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CFPB Names Deputy Director

The Consumer Financial Protection Bureau (CFPB) announced that Thomas Pahl will serve as the Deputy Director of the Bureau.

Pahl served as the Policy Associate Director for Research, Markets, and Regulations since April 2018, Previously, Pahl was the Acting Director of the Bureau of Consumer Protection at the Federal Trade Commission (FTC).

“Tom is a committed public servant who has dedicated his career to protecting consumers in the financial marketplace.  His wealth of experience on consumer protection issues will enable him to provide valuable insights on achieving our mission and preventing consumer harm,” said CFPB Director Kraninger.  “I look forward to his continued contributions and leadership.”

From 2013-16, Pahl served as the Managing Counsel for the Office of Regulations at the CFOB. He also held previous roles at the FTC focused on enforcement, rulemaking, and policy on financial services matters, including Assistant Director of the Division of Financial Practices.

Kraninger also announced the leadership for the newly created Consumer Education and External Affairs (CEEA) Division. CEEA will focus on a more coordinated and Bureau-wide approach to engagement and communication with consumers, policymakers, academics, and other stakeholders.

The CFPB states that Delicia Reynolds Hand will serve as Deputy Associate Director for the CEEA; Desmond Brown will be the Assistant Director for the Office of Consumer Education, and Matt Cameron will serve as Assistant Director for the Office of Stakeholder Management.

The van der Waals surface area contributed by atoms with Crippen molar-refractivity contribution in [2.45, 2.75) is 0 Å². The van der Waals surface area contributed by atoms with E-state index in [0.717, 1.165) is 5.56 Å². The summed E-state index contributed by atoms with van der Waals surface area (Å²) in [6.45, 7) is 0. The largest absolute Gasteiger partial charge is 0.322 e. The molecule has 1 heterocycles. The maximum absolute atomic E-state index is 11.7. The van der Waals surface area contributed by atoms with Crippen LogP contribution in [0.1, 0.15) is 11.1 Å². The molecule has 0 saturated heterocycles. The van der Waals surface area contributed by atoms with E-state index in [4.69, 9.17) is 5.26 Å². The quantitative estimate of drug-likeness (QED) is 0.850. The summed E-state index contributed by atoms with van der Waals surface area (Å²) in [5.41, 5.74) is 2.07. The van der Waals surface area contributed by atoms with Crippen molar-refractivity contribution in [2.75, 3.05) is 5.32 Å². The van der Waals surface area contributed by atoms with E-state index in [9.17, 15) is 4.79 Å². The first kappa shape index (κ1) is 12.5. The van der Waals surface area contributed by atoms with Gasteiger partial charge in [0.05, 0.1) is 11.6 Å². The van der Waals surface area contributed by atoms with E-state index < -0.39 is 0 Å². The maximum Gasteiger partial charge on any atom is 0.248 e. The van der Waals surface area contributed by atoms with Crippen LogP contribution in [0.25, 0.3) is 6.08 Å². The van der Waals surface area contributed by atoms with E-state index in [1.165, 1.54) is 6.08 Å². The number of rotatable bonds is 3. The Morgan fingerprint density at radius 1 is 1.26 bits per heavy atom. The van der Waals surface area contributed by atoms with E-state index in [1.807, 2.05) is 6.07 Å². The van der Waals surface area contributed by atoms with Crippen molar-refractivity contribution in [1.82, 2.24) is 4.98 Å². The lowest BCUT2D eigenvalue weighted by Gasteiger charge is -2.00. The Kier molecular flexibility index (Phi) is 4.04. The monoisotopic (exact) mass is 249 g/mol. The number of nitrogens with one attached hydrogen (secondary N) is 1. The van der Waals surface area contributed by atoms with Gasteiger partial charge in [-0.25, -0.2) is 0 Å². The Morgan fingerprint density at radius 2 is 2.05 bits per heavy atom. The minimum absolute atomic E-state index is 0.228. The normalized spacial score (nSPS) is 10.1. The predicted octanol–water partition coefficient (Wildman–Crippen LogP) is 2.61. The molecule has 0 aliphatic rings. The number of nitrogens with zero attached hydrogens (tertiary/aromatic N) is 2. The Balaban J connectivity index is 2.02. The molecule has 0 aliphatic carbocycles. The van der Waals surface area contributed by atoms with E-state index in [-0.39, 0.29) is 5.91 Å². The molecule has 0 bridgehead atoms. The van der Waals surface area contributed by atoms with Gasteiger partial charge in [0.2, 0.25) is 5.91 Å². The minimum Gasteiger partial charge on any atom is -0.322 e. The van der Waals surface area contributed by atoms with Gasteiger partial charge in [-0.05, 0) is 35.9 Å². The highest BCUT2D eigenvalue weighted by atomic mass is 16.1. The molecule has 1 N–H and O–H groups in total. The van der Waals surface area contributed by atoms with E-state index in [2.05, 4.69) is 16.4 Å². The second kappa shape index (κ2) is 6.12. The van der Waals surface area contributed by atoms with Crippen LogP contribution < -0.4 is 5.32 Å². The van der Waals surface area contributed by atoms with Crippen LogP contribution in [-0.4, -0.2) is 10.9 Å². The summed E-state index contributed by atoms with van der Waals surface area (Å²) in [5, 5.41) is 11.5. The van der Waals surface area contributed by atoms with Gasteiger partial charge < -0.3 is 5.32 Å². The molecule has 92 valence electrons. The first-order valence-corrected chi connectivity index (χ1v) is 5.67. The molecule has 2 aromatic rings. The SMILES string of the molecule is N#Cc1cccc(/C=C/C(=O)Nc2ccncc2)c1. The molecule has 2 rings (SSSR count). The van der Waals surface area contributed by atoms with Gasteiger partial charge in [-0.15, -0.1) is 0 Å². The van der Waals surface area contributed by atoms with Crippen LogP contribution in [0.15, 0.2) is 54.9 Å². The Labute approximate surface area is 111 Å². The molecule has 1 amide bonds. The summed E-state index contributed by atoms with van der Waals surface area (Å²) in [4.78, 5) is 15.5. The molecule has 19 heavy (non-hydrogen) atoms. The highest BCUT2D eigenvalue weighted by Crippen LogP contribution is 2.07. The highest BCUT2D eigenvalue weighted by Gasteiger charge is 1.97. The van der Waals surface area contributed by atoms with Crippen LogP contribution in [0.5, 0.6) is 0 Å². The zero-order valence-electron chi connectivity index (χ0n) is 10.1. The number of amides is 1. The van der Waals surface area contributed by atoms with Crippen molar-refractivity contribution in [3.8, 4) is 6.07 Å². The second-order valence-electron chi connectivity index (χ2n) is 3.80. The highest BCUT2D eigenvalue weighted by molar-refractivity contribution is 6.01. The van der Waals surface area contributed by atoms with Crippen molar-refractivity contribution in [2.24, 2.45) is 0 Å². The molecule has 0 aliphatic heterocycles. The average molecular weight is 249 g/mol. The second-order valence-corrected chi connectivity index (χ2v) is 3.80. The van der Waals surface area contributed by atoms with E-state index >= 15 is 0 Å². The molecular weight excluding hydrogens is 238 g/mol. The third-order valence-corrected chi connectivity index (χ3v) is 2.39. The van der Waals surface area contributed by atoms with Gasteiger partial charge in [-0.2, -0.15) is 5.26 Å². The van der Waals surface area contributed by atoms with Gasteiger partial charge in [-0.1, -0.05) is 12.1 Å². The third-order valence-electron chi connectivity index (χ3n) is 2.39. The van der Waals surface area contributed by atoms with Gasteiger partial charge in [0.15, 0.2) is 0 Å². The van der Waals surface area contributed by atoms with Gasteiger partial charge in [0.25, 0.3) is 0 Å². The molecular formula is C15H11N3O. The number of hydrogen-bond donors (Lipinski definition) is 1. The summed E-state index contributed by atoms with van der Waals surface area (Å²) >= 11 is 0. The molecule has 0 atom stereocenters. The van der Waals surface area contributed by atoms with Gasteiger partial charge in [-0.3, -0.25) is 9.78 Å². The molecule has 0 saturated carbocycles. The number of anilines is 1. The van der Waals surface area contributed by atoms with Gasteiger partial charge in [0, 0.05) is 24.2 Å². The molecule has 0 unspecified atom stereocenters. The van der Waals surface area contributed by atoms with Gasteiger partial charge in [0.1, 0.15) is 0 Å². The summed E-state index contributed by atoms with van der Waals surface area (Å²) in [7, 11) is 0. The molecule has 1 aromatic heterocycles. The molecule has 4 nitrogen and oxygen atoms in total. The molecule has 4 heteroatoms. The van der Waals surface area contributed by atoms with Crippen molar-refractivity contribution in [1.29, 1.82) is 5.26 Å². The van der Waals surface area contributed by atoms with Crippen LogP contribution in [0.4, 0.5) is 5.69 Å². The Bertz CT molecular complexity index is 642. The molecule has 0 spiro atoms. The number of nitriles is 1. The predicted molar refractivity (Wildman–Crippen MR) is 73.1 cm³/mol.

The Bureau announced earlier Tuesday that it ratified most regulatory actions taken between January 4, 2020, through June 30, 2020. A release states that the ratification of previous regulatory actions “provides the financial marketplace with certainty that the rules are valid in light of the Supreme Court decision is Seila Law.”

“The Bureau is taking action to ensure that consumers and market participants understand that the same rules continue to govern the consumer financial marketplace,” Kraninger said.

The Supreme Court ruled Monday that the structure of the Consumer Financial Protection Bureau (CFPB) is unconstitutional, but it can keep operating under new rules.

“The CFPB’s single-director configuration is also incompatible with the structure of the Constitution, which—with the sole exception of the Presidency—scrupulously avoids concentrating power in the hands of any single individual,” the ruling states.

Additionally, the court said its director “must be removable by the President at will.”

The CFPB was created by Sen. Elizabeth Warren (D-Massachusetts) prior to her time as an elected official and created by Congress following the 2008 financial collapse.

About Author: Mike Albanese

A graduate of the University of Alabama, Mike Albanese has worked for news publications since 2011 in Texas and Colorado. He has built a portfolio of more than 1,000 articles, covering city government, police and crime, business, sports, and is experienced in crafting engaging features and enterprise pieces. He spent time as the sports editor for the "Pilot Point Post-Signal," and has covered the DFW Metroplex for several years. He has also assisted with sports coverage and editing duties with the "Dallas Morning News" and "Denton Record-Chronicle" over the past several years.

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